I am a registered nurse in Cattaraugus County and a former infection-control nurse, and have been in the profession for 10 years.
I contracted COVID-19 on my first day back to work after a prolonged maternity leave. I had long conversations with my husband about the well-being and safety of myself and my family before deciding that I was ready to return to work during the pandemic.
During my first (and now last) shift back, I was hyper-diligent with all infection-control protocols. In my role, I was instructing an enthusiastic, ready to learn, group of students at Olean General Hospital. I was excited to be back.
On my 50-minute drive home, I thought about all of the steps I took to keep myself, my students and their patients safe. When I came home to my family I was masked, said a quick hello and proceeded to scrub up, change and disinfect appropriately.
Three days later, I was hit — hit hard with COVID-19 symptoms. As of this writing, I was on day seven of running high fevers, sweating, shaking, terrible headaches and loss of taste and smell. I am isolated in the bedroom of our 1,000-square-foot, single-story home.
My husband is working as a teacher from our kitchen table while simultaneously being a full-time dad to our 4-year-old and 1-year-old sons.
Miraculously, the other members of my family tested negative. I will be isolated from them for several more days, and we will be quarantining as a family for several more weeks.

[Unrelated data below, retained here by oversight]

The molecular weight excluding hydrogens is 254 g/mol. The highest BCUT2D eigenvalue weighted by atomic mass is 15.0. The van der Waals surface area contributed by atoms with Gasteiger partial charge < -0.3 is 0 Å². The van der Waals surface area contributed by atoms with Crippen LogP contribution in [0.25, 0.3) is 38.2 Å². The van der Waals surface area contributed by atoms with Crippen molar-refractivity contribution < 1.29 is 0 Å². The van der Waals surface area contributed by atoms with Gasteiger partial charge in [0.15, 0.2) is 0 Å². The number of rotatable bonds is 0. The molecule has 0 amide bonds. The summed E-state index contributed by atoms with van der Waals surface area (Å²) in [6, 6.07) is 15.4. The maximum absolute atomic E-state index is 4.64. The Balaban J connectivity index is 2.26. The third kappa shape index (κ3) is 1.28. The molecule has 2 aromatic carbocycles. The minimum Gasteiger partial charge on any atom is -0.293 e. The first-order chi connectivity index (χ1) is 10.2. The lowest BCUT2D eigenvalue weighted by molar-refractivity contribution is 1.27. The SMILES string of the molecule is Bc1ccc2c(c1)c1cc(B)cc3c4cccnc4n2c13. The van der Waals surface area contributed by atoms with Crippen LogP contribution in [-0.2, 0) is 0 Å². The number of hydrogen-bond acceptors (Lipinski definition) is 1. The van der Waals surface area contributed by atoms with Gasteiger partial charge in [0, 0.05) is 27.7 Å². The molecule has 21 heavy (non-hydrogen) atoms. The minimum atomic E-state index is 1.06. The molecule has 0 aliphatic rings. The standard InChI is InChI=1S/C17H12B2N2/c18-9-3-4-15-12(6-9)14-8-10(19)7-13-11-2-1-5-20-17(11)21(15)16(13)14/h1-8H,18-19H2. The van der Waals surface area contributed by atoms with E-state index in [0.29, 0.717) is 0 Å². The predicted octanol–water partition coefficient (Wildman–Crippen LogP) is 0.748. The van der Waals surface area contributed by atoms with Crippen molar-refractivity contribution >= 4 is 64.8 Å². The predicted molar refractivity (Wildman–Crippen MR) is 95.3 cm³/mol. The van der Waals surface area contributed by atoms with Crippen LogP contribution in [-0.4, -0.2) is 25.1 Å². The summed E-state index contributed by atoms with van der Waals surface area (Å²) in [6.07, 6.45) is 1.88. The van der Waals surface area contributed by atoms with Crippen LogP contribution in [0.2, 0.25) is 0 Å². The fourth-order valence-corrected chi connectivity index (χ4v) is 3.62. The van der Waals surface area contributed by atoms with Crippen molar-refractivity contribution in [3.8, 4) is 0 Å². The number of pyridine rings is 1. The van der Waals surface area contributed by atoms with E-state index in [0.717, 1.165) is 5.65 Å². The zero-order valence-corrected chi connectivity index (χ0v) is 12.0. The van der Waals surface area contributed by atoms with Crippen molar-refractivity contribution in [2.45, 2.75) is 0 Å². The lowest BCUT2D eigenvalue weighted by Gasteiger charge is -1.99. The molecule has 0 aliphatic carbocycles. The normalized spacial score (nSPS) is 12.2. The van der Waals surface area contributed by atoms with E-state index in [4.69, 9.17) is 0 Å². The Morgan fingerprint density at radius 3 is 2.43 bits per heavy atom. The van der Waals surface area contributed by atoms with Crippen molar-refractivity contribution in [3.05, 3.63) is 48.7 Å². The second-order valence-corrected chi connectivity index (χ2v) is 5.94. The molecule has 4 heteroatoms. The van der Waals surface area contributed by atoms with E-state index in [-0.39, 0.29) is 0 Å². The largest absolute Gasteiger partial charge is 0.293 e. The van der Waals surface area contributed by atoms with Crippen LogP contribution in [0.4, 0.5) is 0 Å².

The only way our baby will sleep is if I nurse him at night. I have to scrub up, change all of my clothes, don clean gloves, and put on a N95 mask to safely feed our baby. My husband and boys go outside so we can look at each other through the window and blow kisses each day.
Regularly, my husband and I are a team, and right now I cannot help him and our children. Explaining to our 4-year-old that he cannot open my bedroom door without causing him fear and anxiety is not an easy task.
Needless to say, COVID is real. Aside from recovering from my illness, the effects are numerous.
I know that I am not the only case of COVID-19 contracted on that day. This knowledge should not be kept quiet. My question is, if testing is readily available, why aren’t we doing it?
I beg hospital facilities to test their staff and patients regularly, asymptomatic or not. A temperature screening at the door is not enough. This is a crisis; please treat it like one.
As a community, we must be transparent. People need to speak up. We have so much more knowledge about this virus than we did back in March, we must use it.
To my fellow nurses and healthcare workers out there, stand up for your health, be a good nurse to yourself, call the health department and get a test.
You will NOT be sorry.